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BIG THREE WILL DRIVE MIDDLE EAST MARKET SAYS BEST
Tuesday 23 November 2010
Author: Russell Group
 

The growth of the Middle East as a global insurance and risk centre will be driven by its three top performers according to ratings for A M Best (Best).

The firm has issued its Middle East regional review and said while the insurance markets of the Middle East are widely considered to offer growth opportunities Best expects three countries, in particular, to stand out in the coming years.

Best tracks 83 life and non-life companies operating in the Middle East and believes the United Arab Emirates (UAE), Saudi Arabia and Qatar are the three largest insurance markets in the Gulf Cooperation Council (GCC), and are also the Middle East’s most dynamic markets, with total gross premiums written (GPW) in 2010 for all three countries combined likely to rise by 15%-20%.

It said there are a range of drivers supporting market expansion. These include higher oil prices and increased government infrastructure spending, which will fuel the need for cover in the non-life insurance sector.

The introduction of Takaful has created an opportunity for protection to be provided to the Muslim population, the report added. Takaful has already enjoyed strong take-up, albeit from a low base, and increased demand, particularly for family Takaful, will continue.

“Notwithstanding the potential for insurers and reinsurers operating in theUAE, Saudi Arabia and Qatar, significant challenges are ahead for market participants. These include greater pressure to focus on achieving technical profits as investment income is expected to continue to remain below pre-crisis earnings levels,” it added.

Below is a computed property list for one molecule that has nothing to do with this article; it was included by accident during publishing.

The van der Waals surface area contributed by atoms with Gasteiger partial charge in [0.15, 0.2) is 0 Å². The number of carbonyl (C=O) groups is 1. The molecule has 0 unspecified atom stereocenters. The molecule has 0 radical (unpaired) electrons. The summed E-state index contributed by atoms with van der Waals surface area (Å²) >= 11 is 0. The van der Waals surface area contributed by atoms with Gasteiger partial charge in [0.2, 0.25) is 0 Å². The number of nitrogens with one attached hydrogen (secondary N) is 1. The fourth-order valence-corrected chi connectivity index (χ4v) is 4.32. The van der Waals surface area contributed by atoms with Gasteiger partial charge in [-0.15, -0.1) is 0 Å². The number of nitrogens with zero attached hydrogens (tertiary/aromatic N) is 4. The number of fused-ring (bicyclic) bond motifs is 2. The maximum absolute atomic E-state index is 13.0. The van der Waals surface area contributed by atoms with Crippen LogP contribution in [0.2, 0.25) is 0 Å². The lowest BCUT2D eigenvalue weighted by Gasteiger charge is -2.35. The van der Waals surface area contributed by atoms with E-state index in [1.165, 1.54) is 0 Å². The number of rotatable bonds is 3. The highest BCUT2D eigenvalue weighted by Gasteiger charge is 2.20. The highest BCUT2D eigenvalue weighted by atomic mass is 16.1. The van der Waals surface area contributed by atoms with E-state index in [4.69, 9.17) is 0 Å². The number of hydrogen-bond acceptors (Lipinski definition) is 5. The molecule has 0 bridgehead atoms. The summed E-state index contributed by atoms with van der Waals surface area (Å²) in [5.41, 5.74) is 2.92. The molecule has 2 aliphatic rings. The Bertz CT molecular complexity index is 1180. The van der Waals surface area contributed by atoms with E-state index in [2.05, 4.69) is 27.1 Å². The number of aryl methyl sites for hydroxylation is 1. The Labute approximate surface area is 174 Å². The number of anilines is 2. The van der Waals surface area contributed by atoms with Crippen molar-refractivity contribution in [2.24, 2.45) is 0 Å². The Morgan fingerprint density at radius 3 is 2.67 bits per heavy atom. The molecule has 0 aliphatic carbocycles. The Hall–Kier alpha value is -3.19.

The report said Best recognises the regional business model of low retentions and significant reinsurance purchases “although it is cautious of companies that are overly reliant on reinsurance, which may foster a lack of underwriting expertise”.

There are a number of key criteria issues Best believes insurers, reinsurersand Takaful operators face in the UAE, Saudi Arabia and Qatar. These include a lack of diversification in investment portfolios and that enterprise risk management (ERM) is not being fully embedded into company structures.

“However, ERM adoption is increasing, particularly in response to the global financial crisis, and companies rated by A.M. Best will be aware of the importance of ERM in the rating process”, added the report.